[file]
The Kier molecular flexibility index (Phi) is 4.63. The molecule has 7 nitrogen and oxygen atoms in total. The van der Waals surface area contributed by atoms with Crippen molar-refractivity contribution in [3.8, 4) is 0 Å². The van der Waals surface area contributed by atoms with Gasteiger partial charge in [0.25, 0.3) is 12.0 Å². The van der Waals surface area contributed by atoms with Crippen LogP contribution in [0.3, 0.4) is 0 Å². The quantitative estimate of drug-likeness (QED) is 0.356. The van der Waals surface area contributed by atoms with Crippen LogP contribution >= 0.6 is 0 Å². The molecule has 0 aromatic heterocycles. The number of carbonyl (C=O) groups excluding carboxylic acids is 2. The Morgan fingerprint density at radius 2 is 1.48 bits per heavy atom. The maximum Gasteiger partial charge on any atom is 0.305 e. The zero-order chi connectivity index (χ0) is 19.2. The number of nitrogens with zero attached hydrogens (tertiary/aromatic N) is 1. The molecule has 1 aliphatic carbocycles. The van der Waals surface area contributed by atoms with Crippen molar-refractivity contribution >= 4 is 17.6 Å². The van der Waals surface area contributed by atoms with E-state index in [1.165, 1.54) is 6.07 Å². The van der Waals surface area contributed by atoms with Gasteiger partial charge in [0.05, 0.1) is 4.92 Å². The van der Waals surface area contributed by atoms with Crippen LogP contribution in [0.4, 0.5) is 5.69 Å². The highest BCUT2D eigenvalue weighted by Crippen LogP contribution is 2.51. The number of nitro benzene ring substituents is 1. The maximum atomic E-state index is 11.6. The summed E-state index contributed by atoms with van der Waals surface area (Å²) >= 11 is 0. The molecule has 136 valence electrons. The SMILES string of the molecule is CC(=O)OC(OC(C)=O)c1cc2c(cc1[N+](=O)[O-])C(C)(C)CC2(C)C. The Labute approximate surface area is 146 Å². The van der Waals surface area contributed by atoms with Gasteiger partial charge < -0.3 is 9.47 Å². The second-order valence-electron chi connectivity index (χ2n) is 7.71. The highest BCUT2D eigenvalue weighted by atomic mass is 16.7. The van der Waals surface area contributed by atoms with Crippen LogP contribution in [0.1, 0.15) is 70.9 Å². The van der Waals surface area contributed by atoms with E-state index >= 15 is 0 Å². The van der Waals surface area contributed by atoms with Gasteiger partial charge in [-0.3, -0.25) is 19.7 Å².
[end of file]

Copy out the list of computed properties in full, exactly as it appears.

The Kier molecular flexibility index (Phi) is 4.63. The molecule has 7 nitrogen and oxygen atoms in total. The van der Waals surface area contributed by atoms with Crippen molar-refractivity contribution in [3.8, 4) is 0 Å². The van der Waals surface area contributed by atoms with Gasteiger partial charge in [0.25, 0.3) is 12.0 Å². The van der Waals surface area contributed by atoms with Crippen LogP contribution in [0.3, 0.4) is 0 Å². The quantitative estimate of drug-likeness (QED) is 0.356. The van der Waals surface area contributed by atoms with Crippen LogP contribution >= 0.6 is 0 Å². The molecule has 0 aromatic heterocycles. The number of carbonyl (C=O) groups excluding carboxylic acids is 2. The Morgan fingerprint density at radius 2 is 1.48 bits per heavy atom. The maximum Gasteiger partial charge on any atom is 0.305 e. The zero-order chi connectivity index (χ0) is 19.2. The number of nitrogens with zero attached hydrogens (tertiary/aromatic N) is 1. The molecule has 1 aliphatic carbocycles. The van der Waals surface area contributed by atoms with Crippen molar-refractivity contribution >= 4 is 17.6 Å². The van der Waals surface area contributed by atoms with E-state index in [1.165, 1.54) is 6.07 Å². The van der Waals surface area contributed by atoms with Gasteiger partial charge in [0.05, 0.1) is 4.92 Å². The van der Waals surface area contributed by atoms with Crippen LogP contribution in [0.4, 0.5) is 5.69 Å². The highest BCUT2D eigenvalue weighted by Crippen LogP contribution is 2.51. The number of nitro benzene ring substituents is 1. The maximum atomic E-state index is 11.6. The summed E-state index contributed by atoms with van der Waals surface area (Å²) >= 11 is 0. The molecule has 136 valence electrons. The SMILES string of the molecule is CC(=O)OC(OC(C)=O)c1cc2c(cc1[N+](=O)[O-])C(C)(C)CC2(C)C. The Labute approximate surface area is 146 Å². The van der Waals surface area contributed by atoms with Gasteiger partial charge < -0.3 is 9.47 Å². The second-order valence-electron chi connectivity index (χ2n) is 7.71. The highest BCUT2D eigenvalue weighted by atomic mass is 16.7. The van der Waals surface area contributed by atoms with Crippen LogP contribution in [0.1, 0.15) is 70.9 Å². The van der Waals surface area contributed by atoms with E-state index >= 15 is 0 Å². The van der Waals surface area contributed by atoms with Gasteiger partial charge in [-0.3, -0.25) is 19.7 Å².